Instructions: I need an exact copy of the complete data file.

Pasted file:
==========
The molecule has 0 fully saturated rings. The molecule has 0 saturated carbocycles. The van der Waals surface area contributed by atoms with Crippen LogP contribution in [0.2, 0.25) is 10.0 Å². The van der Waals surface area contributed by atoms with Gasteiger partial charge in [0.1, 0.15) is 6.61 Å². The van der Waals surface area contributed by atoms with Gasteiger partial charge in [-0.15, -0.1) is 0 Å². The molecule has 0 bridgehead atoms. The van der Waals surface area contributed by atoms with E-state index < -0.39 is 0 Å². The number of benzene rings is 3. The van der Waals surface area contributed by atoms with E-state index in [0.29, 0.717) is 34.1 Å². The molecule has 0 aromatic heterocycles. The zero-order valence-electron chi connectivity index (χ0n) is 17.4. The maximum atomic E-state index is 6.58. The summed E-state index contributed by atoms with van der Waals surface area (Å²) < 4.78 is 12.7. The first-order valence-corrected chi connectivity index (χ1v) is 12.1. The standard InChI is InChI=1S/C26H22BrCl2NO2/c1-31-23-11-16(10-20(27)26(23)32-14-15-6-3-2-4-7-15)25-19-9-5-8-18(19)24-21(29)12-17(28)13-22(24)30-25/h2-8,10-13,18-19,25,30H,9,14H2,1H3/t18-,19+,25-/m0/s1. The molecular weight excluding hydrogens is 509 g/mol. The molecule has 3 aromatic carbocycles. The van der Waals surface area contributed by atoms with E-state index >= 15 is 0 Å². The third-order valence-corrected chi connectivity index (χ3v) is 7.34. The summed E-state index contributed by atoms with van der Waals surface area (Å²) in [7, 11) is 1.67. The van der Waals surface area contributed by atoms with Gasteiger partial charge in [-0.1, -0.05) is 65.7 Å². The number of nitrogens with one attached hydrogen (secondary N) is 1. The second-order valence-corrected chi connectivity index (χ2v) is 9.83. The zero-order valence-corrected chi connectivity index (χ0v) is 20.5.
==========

The molecule has 0 fully saturated rings. The molecule has 0 saturated carbocycles. The van der Waals surface area contributed by atoms with Crippen LogP contribution in [0.2, 0.25) is 10.0 Å². The van der Waals surface area contributed by atoms with Gasteiger partial charge in [0.1, 0.15) is 6.61 Å². The van der Waals surface area contributed by atoms with Gasteiger partial charge in [-0.15, -0.1) is 0 Å². The molecule has 0 bridgehead atoms. The van der Waals surface area contributed by atoms with E-state index < -0.39 is 0 Å². The number of benzene rings is 3. The van der Waals surface area contributed by atoms with E-state index in [0.29, 0.717) is 34.1 Å². The molecule has 0 aromatic heterocycles. The zero-order valence-electron chi connectivity index (χ0n) is 17.4. The maximum atomic E-state index is 6.58. The summed E-state index contributed by atoms with van der Waals surface area (Å²) < 4.78 is 12.7. The first-order valence-corrected chi connectivity index (χ1v) is 12.1. The standard InChI is InChI=1S/C26H22BrCl2NO2/c1-31-23-11-16(10-20(27)26(23)32-14-15-6-3-2-4-7-15)25-19-9-5-8-18(19)24-21(29)12-17(28)13-22(24)30-25/h2-8,10-13,18-19,25,30H,9,14H2,1H3/t18-,19+,25-/m0/s1. The molecular weight excluding hydrogens is 509 g/mol. The molecule has 3 aromatic carbocycles. The van der Waals surface area contributed by atoms with E-state index >= 15 is 0 Å². The third-order valence-corrected chi connectivity index (χ3v) is 7.34. The summed E-state index contributed by atoms with van der Waals surface area (Å²) in [7, 11) is 1.67. The van der Waals surface area contributed by atoms with Gasteiger partial charge in [-0.1, -0.05) is 65.7 Å². The number of nitrogens with one attached hydrogen (secondary N) is 1. The second-order valence-corrected chi connectivity index (χ2v) is 9.83. The zero-order valence-corrected chi connectivity index (χ0v) is 20.5.